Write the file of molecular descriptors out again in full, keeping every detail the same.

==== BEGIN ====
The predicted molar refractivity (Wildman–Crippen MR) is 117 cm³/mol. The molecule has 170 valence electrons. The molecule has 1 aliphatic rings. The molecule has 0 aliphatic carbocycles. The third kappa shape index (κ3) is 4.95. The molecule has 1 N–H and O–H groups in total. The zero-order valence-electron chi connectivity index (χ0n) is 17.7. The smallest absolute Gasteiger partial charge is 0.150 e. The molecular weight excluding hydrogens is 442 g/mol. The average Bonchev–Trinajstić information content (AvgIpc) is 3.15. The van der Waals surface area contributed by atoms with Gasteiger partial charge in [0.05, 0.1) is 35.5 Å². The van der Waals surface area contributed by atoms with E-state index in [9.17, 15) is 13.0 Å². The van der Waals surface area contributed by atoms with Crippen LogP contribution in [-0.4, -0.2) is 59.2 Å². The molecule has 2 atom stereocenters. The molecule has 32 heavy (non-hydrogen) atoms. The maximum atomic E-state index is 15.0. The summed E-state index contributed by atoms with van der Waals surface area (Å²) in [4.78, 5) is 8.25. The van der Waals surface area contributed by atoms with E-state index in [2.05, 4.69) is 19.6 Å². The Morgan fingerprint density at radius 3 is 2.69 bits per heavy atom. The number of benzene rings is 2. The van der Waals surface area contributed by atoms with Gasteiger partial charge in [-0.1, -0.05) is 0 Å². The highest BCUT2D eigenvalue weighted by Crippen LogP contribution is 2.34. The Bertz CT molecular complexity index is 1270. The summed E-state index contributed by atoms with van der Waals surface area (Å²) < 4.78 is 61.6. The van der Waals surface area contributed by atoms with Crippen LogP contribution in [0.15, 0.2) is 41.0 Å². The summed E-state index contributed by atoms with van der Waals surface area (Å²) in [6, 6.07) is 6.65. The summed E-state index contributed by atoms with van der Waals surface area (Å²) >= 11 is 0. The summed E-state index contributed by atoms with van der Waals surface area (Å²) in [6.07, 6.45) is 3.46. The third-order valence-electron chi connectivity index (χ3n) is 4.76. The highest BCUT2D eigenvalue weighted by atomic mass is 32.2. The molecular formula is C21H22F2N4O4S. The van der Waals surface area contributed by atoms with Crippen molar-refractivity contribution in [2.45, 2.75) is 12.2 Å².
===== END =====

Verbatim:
The predicted molar refractivity (Wildman–Crippen MR) is 117 cm³/mol. The molecule has 170 valence electrons. The molecule has 1 aliphatic rings. The molecule has 0 aliphatic carbocycles. The third kappa shape index (κ3) is 4.95. The molecule has 1 N–H and O–H groups in total. The zero-order valence-electron chi connectivity index (χ0n) is 17.7. The smallest absolute Gasteiger partial charge is 0.150 e. The molecular weight excluding hydrogens is 442 g/mol. The average Bonchev–Trinajstić information content (AvgIpc) is 3.15. The van der Waals surface area contributed by atoms with Gasteiger partial charge in [0.05, 0.1) is 35.5 Å². The van der Waals surface area contributed by atoms with E-state index in [9.17, 15) is 13.0 Å². The van der Waals surface area contributed by atoms with Crippen LogP contribution in [-0.4, -0.2) is 59.2 Å². The molecule has 2 atom stereocenters. The molecule has 32 heavy (non-hydrogen) atoms. The maximum atomic E-state index is 15.0. The summed E-state index contributed by atoms with van der Waals surface area (Å²) in [4.78, 5) is 8.25. The van der Waals surface area contributed by atoms with E-state index in [2.05, 4.69) is 19.6 Å². The Morgan fingerprint density at radius 3 is 2.69 bits per heavy atom. The number of benzene rings is 2. The van der Waals surface area contributed by atoms with Gasteiger partial charge in [-0.1, -0.05) is 0 Å². The highest BCUT2D eigenvalue weighted by Crippen LogP contribution is 2.34. The Bertz CT molecular complexity index is 1270. The summed E-state index contributed by atoms with van der Waals surface area (Å²) < 4.78 is 61.6. The van der Waals surface area contributed by atoms with Crippen LogP contribution in [0.15, 0.2) is 41.0 Å². The summed E-state index contributed by atoms with van der Waals surface area (Å²) in [6, 6.07) is 6.65. The summed E-state index contributed by atoms with van der Waals surface area (Å²) >= 11 is 0. The summed E-state index contributed by atoms with van der Waals surface area (Å²) in [6.07, 6.45) is 3.46. The third-order valence-electron chi connectivity index (χ3n) is 4.76. The highest BCUT2D eigenvalue weighted by atomic mass is 32.2. The molecular formula is C21H22F2N4O4S. The van der Waals surface area contributed by atoms with Crippen molar-refractivity contribution in [2.45, 2.75) is 12.2 Å².